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A new option for varying planning permissions

Over the last couple of years, there has been an influx of case law regarding the scope of section 73 applications. In light of this, the Levelling up and Regeneration Act 2023 (LURA) provides an alternate route to vary a planning permission.


Currently, the Town and Country Planning Act 1990 (TCPA) permits two methods of varying a planning permission:

  • non-material amendments under section 96A TCPA; and
  • variations to conditions under section 73 TCPA which (unlike a section 96A) result in a fresh planning permission. A developer may then choose to implement the original permission or the new section 73 permission.

It is well established in case law that a section 73 application cannot be used to vary the description of development or a condition which would then be inconsistent with the operative part of the planning permission (Finney [1]).

This position is now reflected in national Planning Practice Guidance which states that there ‘is no statutory limit on the degree of change permissible to conditions under s73, but the change must only relate to conditions and not to the operative part of the permission’.

Levelling up and Regeneration Act 2023 (LURA)

The LURA has introduced a third option for varying planning permissions. Section 73B allows for changes provided that they will not be ‘substantially different’ from the existing permission.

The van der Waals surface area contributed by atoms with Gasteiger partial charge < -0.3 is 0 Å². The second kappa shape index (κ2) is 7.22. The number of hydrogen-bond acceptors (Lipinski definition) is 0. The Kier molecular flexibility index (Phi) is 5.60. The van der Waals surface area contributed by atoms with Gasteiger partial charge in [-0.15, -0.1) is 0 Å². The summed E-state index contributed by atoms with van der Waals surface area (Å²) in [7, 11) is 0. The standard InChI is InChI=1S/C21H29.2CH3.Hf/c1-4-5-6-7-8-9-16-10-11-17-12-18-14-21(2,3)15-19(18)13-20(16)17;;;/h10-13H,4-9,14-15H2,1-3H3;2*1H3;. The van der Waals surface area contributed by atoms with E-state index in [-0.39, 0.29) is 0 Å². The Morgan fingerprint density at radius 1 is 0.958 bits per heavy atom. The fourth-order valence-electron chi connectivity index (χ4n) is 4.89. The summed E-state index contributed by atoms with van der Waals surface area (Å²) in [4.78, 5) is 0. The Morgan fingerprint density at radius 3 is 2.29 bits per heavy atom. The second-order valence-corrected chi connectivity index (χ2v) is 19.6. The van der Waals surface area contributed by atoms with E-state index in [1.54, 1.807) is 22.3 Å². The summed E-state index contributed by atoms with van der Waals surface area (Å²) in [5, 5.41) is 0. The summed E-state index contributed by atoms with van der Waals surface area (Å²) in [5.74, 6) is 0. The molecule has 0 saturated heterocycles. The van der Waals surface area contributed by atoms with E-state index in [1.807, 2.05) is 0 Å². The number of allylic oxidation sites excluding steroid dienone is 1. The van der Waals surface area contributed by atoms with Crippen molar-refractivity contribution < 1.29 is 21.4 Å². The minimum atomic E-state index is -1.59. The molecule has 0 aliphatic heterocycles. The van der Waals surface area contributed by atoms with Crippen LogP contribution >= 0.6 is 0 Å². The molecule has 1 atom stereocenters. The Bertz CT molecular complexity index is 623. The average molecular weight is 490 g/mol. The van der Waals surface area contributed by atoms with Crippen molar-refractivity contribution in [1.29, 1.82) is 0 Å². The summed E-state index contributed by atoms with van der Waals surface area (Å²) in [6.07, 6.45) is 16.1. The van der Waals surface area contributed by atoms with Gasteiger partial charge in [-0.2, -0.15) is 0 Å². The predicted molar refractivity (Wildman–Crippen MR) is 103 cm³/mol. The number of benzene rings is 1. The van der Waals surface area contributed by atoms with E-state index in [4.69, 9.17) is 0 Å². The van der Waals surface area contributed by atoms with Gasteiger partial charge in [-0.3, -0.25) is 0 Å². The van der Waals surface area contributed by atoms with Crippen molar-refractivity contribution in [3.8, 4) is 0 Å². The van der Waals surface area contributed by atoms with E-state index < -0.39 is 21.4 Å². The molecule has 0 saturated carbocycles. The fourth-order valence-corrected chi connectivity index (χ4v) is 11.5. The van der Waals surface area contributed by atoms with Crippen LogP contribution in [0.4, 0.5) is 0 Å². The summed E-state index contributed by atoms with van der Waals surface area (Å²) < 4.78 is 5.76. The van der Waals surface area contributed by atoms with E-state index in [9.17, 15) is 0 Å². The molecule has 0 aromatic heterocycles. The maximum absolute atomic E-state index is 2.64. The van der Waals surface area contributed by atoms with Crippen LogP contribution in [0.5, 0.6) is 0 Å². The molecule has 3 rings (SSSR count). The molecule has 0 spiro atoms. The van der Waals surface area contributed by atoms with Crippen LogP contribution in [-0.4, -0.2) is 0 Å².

For this purpose, the existing permission will be the original permission granted rather than any subsequent section 73 permissions.

Section 73B reflects some of the statutory restrictions found in section 73 – i.e. it can’t be used to vary the time by which development must commence or the time by which an application for approval of reserved matters must be made.

Section 73B(7) limits an authority to reviewing those aspects that would differ from the existing permission – in this way section 73B is an attempt to get around the issues of Finney by allowing an authority to consider both the conditions and the description of development. However, section 73B may not help in all circumstances as it will only apply where the effect of the changes are the “same or substantially the same” as the original permission.

Section 73B is not yet in force and further secondary legislation will be required. We expect the effect and scope of the new section 73B to be vigorously tested in the planning courts.

[1] Finney v Welsh Ministers & Ors [2019] EWCA Civ 1868

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